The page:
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Help wanted: Senior agile leaders needed

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A recent GAO report, Agencies Need to Improve Certification of Incremental Development, created headlines by highlighting the discrepancies in incremental development governance.

According to the report, 62 percent of major IT software development investments were certified by their agency CIO as implementing incremental development adequately. However, just four of these 24 CFO Act agencies were found to actually have clearly defined policies and processes for incremental development certification. This is even though incremental development approaches like Agile are explicitly required by FY19 OMB Circular A-130 guidance, the recently passed FITARA enhancement legislation and the Managing Government Technology Act provisions that President Donald Trump just signed into law.

What I found more interesting in the report, however, were the specific obstacles that agencies faced in adopting incremental development. The bigger issue for most agencies is not a lack of standards, but rather, their ability to apply them effectively and consistently at scale.

According to the report, CIOs and their staffs identified the top challenges as follows:

  • Lack of skills and experience or overutilization of limited resources (14 agencies)
  • Inefficient governance and oversight processes (6 agencies)
  • Procurement delays (5 agencies)
  • Lack of stable, prioritized requirements (5 agencies)

The reality is that implementing Agile and other incremental models in a federal environment is hard. And what these results show is that our ability to integrate Agile practices into existing enterprise governance remains a work in progress.

While a number of continuing actions will be required to fully mature and institutionalize Agile in government, here’s my recommendation for the most important -- invest in making our senior IT program managers real Agile leaders. As most CIOs and CTOs can attest, experienced, qualified IT program managers are the most important role on the team -- and often the hardest to find.

In terms of Agile, it is important to remember that it is not a prescriptive methodology. Rather, it is a framework for making tradeoffs and prioritizations. This makes it a highly effective approach for development in the real world.

However, to be successful, Agile requires leaders with the experience and insight to take advantage of this decision-making authority. As Edward Deming once noted, “[i]t is not enough that management commits to themselves to quality and productivity, they must know what it is they must do. Such a responsibly cannot be delegated.”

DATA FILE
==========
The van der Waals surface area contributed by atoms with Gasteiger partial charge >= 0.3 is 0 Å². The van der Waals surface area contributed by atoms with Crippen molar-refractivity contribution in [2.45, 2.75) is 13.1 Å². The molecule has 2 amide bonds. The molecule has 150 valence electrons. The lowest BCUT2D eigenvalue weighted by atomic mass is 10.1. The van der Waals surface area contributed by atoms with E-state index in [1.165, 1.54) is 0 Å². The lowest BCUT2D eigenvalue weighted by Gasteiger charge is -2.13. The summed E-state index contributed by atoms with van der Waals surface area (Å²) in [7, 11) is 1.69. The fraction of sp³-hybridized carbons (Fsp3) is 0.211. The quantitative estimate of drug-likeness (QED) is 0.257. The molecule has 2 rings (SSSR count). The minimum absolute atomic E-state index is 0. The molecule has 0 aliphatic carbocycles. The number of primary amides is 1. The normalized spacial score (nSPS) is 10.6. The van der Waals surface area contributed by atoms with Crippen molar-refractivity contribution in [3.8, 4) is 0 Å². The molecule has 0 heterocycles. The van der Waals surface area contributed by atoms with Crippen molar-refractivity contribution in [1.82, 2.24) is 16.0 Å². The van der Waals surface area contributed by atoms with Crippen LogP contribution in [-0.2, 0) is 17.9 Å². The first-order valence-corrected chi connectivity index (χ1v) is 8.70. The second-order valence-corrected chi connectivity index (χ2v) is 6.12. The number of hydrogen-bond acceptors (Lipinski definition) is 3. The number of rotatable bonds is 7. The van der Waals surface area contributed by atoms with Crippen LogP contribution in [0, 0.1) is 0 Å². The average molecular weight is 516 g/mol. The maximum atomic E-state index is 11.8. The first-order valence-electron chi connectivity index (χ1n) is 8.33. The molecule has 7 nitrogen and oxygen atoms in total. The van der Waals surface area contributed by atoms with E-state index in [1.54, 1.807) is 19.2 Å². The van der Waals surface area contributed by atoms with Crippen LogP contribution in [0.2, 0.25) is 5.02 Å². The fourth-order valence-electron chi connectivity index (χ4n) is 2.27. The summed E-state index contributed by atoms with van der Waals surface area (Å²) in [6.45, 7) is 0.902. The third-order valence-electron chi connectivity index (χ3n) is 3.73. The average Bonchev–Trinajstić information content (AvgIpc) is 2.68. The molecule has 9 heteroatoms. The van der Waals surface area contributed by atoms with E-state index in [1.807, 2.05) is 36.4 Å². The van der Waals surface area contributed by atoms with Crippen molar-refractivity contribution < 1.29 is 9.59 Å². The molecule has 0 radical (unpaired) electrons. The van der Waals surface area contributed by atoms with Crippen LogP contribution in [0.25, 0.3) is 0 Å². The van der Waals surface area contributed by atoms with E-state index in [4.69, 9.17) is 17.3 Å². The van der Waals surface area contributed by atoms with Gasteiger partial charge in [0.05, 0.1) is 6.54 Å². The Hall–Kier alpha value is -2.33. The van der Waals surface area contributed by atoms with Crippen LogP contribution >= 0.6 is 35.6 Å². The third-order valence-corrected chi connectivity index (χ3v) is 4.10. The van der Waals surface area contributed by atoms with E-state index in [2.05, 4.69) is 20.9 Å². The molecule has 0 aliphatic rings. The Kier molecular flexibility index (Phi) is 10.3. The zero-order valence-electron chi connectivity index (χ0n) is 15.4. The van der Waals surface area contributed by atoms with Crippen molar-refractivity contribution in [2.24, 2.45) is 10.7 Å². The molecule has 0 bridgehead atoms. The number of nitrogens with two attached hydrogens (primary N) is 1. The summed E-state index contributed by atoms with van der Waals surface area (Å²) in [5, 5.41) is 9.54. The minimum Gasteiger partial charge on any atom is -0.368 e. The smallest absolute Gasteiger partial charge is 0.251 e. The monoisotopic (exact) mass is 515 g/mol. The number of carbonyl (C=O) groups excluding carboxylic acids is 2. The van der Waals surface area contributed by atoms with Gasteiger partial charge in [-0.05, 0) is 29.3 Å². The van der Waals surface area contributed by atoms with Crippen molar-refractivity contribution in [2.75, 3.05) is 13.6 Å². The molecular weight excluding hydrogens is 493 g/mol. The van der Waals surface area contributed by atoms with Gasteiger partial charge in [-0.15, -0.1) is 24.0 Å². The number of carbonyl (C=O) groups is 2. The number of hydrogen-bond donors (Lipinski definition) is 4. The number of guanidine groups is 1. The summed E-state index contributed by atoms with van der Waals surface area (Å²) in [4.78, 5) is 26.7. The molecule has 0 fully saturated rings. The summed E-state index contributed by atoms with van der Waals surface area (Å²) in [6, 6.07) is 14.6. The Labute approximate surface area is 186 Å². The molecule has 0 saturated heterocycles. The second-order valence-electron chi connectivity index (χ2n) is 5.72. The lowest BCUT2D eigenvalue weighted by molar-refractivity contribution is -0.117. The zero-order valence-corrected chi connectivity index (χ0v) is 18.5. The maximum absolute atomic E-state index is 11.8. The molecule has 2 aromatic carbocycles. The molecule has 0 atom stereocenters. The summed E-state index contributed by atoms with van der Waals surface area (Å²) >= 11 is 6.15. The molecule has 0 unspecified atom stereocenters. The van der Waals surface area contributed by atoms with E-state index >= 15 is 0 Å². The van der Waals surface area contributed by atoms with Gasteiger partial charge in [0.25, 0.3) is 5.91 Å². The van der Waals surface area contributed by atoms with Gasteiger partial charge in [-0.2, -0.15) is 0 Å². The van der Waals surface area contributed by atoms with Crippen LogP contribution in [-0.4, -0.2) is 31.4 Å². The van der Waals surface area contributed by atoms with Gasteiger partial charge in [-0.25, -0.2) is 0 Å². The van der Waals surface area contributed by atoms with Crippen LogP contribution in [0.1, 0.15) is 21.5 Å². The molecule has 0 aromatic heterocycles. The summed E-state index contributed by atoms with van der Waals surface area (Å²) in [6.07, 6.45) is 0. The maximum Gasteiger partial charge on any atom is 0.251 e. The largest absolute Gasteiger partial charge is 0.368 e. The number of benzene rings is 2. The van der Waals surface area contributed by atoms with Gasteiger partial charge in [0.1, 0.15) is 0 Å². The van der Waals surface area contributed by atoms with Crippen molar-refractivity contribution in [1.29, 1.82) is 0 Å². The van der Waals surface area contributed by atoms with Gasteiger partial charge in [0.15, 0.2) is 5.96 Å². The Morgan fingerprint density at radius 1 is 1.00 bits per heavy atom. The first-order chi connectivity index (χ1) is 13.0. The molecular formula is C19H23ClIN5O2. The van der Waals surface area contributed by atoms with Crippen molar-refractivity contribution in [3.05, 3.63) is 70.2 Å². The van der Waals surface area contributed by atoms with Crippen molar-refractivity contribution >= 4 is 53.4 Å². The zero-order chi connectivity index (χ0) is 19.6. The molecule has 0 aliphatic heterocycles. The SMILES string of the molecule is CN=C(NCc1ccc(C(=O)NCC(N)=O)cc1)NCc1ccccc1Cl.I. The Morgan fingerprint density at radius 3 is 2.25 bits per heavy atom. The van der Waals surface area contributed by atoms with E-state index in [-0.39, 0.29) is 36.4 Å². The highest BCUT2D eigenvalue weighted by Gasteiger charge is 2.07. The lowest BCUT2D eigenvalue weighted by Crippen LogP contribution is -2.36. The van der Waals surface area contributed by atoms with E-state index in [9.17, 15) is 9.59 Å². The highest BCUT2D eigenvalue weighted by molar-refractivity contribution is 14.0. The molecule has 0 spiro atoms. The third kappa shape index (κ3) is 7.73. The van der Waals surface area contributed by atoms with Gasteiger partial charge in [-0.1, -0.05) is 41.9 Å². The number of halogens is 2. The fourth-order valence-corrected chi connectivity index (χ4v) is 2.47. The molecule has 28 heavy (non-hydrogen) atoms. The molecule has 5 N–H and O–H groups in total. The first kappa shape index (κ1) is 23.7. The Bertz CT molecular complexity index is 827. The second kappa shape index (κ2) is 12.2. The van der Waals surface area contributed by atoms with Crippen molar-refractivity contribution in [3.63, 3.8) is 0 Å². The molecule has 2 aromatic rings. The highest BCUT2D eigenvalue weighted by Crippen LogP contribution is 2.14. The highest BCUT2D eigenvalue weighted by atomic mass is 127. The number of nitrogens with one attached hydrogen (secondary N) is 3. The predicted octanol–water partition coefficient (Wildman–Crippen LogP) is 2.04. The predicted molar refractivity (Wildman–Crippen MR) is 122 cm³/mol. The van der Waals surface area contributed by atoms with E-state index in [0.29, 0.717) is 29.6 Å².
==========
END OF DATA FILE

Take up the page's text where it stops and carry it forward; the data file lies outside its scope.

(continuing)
To build this capacity, federal agencies should pursue a mix of education and experience for current program managers. My organization, for example, has seen success with programs like the Scaled Agile Framework (SAFe) and the International Consortium for Agile (ICAgile) that provide foundational training for taking Agile beyond the team level in order to manage larger projects, programs and portfolios. 

While this training can provide a solid basis for success, the real learning happens in the field. Agencies would do well to foster ongoing, cross-functional collaboration among new Agile program managers with experience in different disciplines. By facilitating the real-time sharing of emerging best practices and experiences, agencies can develop Agile leaders equipped to make the multitude of decisions that need to be made daily. In other words, they will know what they must do.

About the Author

Dave McClure, Ph.D., is a leader of transformational IT initiatives at Accenture Federal Services. In this capacity, he oversees future-focused client projects that include cloud computing adoption, digital transformation, IT modernization, cloud security and creative customer-focused web design.

Before joining Accenture in 2017, McClure led the design and implementation of FedRAMP, the federal security authorization process for cloud computing products and services and the most significant security authorization process of its kind worldwide. He was a chief strategist of cybersecurity at Coalfire Federal/Veris Group, in which capacity he worked extensively with both government and commercial enterprises.

McClure’s long IT experience in both the public and private sectors includes executive stints at Gartner Group, the Council for Excellence in Government, the US General Services Administration and the US Government Accountability Office.

A University of Texas at Austin graduate, McClure has a Ph.D. in public policy from the University of North Texas. He is a Fellow of the National Academy of Public Administration, and is the Past Executive chair and current Executive Committee member of the Industry Advisory Council (IAC).


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